Let us make something very clear: AirPods, when matched with an Apple device, are an incredible product.

Easy to use, super portable, classic Apple design, they absolutely hit the mark for an iPhone user. But why on Earth has my set become so problematic once they were connected to a Google Pixel 2 XL? They're just Bluetooth headphones all, there should not be any drastic changes.

Alas, here are the five reasons AirPods suck when connected to an Android phone.

1. One of the best features is gone

Apple AirPods review wireless headphones
Built-in optical sensors can detect when they're in your ears, on iPhone anyway... IBTimes UK

When you use AirPods on an Apple device, pulling one out instantly pauses whatever is playing. The same goes for putting the AirPod back in, the audio resumes. Unfortunately, Android users are not privy to such an amazing feature.

In fact, until both AirPods are back in the case with the lid closed, the music will just keep on playing. It is only after several seconds that it actually halts. Not to mention that changing the controls is no longer an option. With iOS 11, iPhone users can change how each AirPod responds to a double click – double-click on the left goes back a song and double-click on the right goes forward.

Double-click with an Android phone and you will pause the song. Wow, I'm almost overwhelmed by the sophistication of that tech...

2. The connection is awful in every way

Apple AirPods review wireless headphones
IBTimes UK

I've lost count of every time my AirPods have randomly unsynced from my Google Pixel 2, each time for no apparent reason. The music keeps playing, yet no sound comes out of the headphones – or the phone itself. You then have to put them back in the case, pull them out again and sometimes even manually connect them in your phones settings. What a chore.

Beyond that, the AirPods don't seem to get along well with Android. There is no way for users to know how much battery is left, it's a guessing game. On the iPhone, you get a breakdown of each AirPod and the case. Nothing like that for Android.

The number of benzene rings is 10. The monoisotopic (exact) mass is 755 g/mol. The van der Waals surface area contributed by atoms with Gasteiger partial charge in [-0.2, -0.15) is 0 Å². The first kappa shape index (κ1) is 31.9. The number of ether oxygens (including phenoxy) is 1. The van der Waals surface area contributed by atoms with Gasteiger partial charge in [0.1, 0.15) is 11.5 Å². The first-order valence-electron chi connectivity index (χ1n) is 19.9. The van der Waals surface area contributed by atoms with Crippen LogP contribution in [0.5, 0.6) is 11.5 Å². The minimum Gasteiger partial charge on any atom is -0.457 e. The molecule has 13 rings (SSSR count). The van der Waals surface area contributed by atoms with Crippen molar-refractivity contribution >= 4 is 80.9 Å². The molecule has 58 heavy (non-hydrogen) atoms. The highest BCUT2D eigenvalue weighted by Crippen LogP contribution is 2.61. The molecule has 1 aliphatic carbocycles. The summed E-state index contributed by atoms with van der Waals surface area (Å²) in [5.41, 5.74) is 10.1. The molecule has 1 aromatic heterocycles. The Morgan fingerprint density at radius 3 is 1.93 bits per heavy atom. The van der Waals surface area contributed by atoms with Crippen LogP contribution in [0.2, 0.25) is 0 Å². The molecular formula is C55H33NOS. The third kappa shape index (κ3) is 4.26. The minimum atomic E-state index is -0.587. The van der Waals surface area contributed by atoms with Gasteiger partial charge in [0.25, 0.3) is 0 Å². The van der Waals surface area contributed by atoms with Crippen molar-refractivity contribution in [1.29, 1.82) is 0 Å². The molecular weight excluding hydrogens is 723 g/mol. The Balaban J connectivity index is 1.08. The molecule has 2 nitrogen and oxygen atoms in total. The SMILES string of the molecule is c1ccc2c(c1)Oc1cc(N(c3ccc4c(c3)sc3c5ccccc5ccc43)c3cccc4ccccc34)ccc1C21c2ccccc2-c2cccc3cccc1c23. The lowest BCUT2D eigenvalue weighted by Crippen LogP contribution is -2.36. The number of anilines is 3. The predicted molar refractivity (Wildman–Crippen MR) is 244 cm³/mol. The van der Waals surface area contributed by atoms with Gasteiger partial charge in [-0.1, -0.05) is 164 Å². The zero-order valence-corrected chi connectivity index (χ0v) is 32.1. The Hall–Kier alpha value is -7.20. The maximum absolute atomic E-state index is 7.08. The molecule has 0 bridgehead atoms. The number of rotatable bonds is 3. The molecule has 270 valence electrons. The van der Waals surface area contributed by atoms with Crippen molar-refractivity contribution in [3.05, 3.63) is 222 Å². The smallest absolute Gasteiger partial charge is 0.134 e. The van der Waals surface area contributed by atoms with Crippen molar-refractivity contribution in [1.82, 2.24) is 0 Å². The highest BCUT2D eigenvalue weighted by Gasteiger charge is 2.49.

One last note on connections, pairing up to begin with sends you back to the cavemen era of Bluetooth connections. Hold the button, go into settings, click the right one... blah blah blah.

3. They're very expensive for what they are

Apple AirPods review wireless headphones
Lost one? Get ready to shell out £69. IBTimes UK

AirPods sell for £159 in the UK, a steep but arguably fair price given what they can do with an iPhone. It becomes a lot harder to justify the price on an Android device, where some of the best features of the AirPods (as mentioned above) disappear completely.

It is madness to pay that much money for a set of headphones just because they are independent of one another. Is it nice not being tethered? Absolutely. But it's nowhere near £159 nice.

One more note: if you lose one, get ready to shell out some cash. One replacement - being either of the AirPods or the case - will set you back £69. £69?! You could buy a half-decent new set for that!

4. You can't move seamlessly between devices

Apple AirPower iPhone X
Apple

Another great feature of the AirPods is being able to switch from an iPhone to an iPad to a Macbook without going through another setup process. That is just so damn easy. But, as expected, no such ecosystem exists when you introduce a non-Apple product to the mix.

Even though I still use a MacBook, my AirPods are virtually invisible to it once I've connected to the Google Pixel. I can understand the Android phone not having an easy swap, but did Apple really have to then shun my MacBook as well?

5. A lightning cord charger

Apple AirPods review wireless headphones
IBTimes UK


Charging AirPods is easy, just plug in the cable and go. And for those deep in the Apple ecosystem, a lightning adaptor makes sense as they've probably already got 200 of them. For those in the Android camp, it's likely nothing you own will charge them.

Despite being the era of USB-C - which Apple itself has embraced on the MacBook range - charging cords of the modern-day Android flagships will not work. Brace yourself, you're about to become one of the millions carrying a lightning cable in their bag - or worse, lining up to buy a new one after it breaks.